"COMES NOW THE TIME TO MAKE A WORLD" (JACK LONDON): FIRST EDITION OF UPTON SINCLAIR'S MONUMENTAL ANTHOLOGY, CRY FOR JUSTICE, 1915, INSCRIBED IN 1917 BY SOCIALIST PARTY LEADER CORA WILSON
SINCLAIR, Upton, editor. The Cry for Justice. An Anthology of the Literature of Social Protest. Philadelphia: John C. Winston, 1915. Thick octavo, original gilt-stamped red cloth.
First edition of Sinclair's massive collection of "5,000 years of writings on the working man," from Jefferson to Marx, Lucretius to Kropotkin, Dante to Emma Goldman, published with America poised to enter WWI—“a socialist vision for a more humane world,” this distinctive copy with a contemporary inscription by Socialist Party leader Cora Wilson.
To Jack London, Sinclair's massive collection of Socialist-themed and radical writings, was a "humanist Holy Book… a monument of the ages… We know how gods are made. Comes now the time to make a world." Along with London's introduction and excerpts from his select works, Cry for Justice contains works by Emma Goldman, Eugene Debs, Sylvia Pankhurst, Alexander Berkman and others "who were a potent political force on the eve of WWI." Compiled and edited by Sinclair, the volume also features works from across time and across the globe—from Jefferson to Marx, Dante to W.E.B. Du Bois, Tolstoy to Zola, Keats to Twain, Euripides to Thoreau, Shakespeare to Strindberg, Lucretius to Kropotkin, and hundreds more." Shortly after publication, John Reed told Sinclair that Cry for Justice "has made more radicals than anything I ever heard." Today, Cry for Justice stands out as both an "evocation of a lost America… [and] a socialist vision for a more humane world" (Hedges in Bookforum). First edition, first printing: with no statement of edition or printings. With photographic frontispiece and over 30 full-page black-and-white illustrations. BAL 11961. This memorable copy contains a contemporary bookplate by labor leader Hans Lighterman, and an inscription by Cora P. Wilson, a prominent Socialist Party member who, in 1917, delivered a moving oration at a memorial service for Joe Hill, the legendary IWW poet and songwriter who was executed by firing squad in 1915 and was later immortalized with the 1936 song, I Dreamed I Saw Joe Hill Last Night. Wilson's inscription, below Lighterman's bookplate, reads: "Presented by Comrade Lighterman to me Feb. 18, 1917. Cora P. Wilson."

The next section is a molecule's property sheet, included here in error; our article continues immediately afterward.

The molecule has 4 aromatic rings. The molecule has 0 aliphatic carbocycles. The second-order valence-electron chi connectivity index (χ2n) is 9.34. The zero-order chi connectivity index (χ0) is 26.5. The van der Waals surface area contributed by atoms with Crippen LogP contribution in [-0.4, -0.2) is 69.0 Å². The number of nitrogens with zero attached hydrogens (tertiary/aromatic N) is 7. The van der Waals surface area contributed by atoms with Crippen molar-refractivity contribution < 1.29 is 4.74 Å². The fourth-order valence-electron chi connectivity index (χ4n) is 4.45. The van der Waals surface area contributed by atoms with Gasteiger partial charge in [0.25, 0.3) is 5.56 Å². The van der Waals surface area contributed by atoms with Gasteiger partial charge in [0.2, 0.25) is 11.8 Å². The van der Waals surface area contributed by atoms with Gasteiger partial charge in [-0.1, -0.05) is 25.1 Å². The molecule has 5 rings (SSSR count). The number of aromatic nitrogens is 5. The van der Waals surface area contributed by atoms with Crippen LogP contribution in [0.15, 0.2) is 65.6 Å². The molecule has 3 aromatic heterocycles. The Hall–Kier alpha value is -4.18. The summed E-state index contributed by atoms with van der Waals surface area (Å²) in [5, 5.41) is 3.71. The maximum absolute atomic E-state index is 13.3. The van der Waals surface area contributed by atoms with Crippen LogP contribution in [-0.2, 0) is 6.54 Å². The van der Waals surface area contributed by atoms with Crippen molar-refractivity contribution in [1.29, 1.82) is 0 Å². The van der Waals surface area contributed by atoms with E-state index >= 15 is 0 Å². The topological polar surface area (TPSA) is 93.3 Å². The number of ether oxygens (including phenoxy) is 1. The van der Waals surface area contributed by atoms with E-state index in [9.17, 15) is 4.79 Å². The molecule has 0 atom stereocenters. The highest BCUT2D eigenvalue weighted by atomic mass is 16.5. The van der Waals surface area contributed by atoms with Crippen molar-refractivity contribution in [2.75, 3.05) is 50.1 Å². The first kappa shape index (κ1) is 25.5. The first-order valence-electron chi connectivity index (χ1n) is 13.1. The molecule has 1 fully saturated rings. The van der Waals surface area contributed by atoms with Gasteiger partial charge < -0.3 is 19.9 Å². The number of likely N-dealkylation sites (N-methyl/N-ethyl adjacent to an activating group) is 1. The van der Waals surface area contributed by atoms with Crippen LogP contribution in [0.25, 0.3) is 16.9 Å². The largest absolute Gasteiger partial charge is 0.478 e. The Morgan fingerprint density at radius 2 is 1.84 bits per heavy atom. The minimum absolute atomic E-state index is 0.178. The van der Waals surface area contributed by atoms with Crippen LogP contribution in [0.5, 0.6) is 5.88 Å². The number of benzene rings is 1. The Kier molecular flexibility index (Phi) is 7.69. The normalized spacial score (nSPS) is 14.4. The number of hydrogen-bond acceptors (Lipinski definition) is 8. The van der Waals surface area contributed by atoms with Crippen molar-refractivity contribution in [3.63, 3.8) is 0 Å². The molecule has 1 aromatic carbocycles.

Interior exceptionally fresh with inner paper hinges starting but very strong, scant edge-wear to bright gilt-stamped cloth. A handsome about-fine copy.